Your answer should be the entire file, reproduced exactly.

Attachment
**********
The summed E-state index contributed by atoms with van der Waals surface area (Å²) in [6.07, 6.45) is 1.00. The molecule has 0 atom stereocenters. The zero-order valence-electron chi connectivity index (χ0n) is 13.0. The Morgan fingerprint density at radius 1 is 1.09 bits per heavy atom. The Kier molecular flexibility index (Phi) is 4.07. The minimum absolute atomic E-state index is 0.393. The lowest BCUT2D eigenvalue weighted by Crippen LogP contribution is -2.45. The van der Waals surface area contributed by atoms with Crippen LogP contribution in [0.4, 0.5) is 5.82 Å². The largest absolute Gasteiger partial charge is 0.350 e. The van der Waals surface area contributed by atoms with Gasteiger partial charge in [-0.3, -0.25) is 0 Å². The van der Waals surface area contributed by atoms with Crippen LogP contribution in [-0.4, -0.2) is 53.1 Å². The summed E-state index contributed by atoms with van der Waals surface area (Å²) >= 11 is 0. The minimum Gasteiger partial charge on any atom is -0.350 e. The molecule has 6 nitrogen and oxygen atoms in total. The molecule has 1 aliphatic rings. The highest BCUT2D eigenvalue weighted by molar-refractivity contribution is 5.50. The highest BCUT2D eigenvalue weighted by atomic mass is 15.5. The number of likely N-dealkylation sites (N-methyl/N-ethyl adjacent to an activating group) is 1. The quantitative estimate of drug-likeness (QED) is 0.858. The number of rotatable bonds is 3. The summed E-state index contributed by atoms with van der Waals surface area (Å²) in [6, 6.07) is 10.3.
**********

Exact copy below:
The summed E-state index contributed by atoms with van der Waals surface area (Å²) in [6.07, 6.45) is 1.00. The molecule has 0 atom stereocenters. The zero-order valence-electron chi connectivity index (χ0n) is 13.0. The Morgan fingerprint density at radius 1 is 1.09 bits per heavy atom. The Kier molecular flexibility index (Phi) is 4.07. The minimum absolute atomic E-state index is 0.393. The lowest BCUT2D eigenvalue weighted by Crippen LogP contribution is -2.45. The van der Waals surface area contributed by atoms with Crippen LogP contribution in [0.4, 0.5) is 5.82 Å². The largest absolute Gasteiger partial charge is 0.350 e. The van der Waals surface area contributed by atoms with Gasteiger partial charge in [-0.3, -0.25) is 0 Å². The van der Waals surface area contributed by atoms with Crippen LogP contribution in [-0.4, -0.2) is 53.1 Å². The summed E-state index contributed by atoms with van der Waals surface area (Å²) >= 11 is 0. The minimum Gasteiger partial charge on any atom is -0.350 e. The molecule has 6 nitrogen and oxygen atoms in total. The molecule has 1 aliphatic rings. The highest BCUT2D eigenvalue weighted by molar-refractivity contribution is 5.50. The highest BCUT2D eigenvalue weighted by atomic mass is 15.5. The number of likely N-dealkylation sites (N-methyl/N-ethyl adjacent to an activating group) is 1. The quantitative estimate of drug-likeness (QED) is 0.858. The number of rotatable bonds is 3. The summed E-state index contributed by atoms with van der Waals surface area (Å²) in [6, 6.07) is 10.3.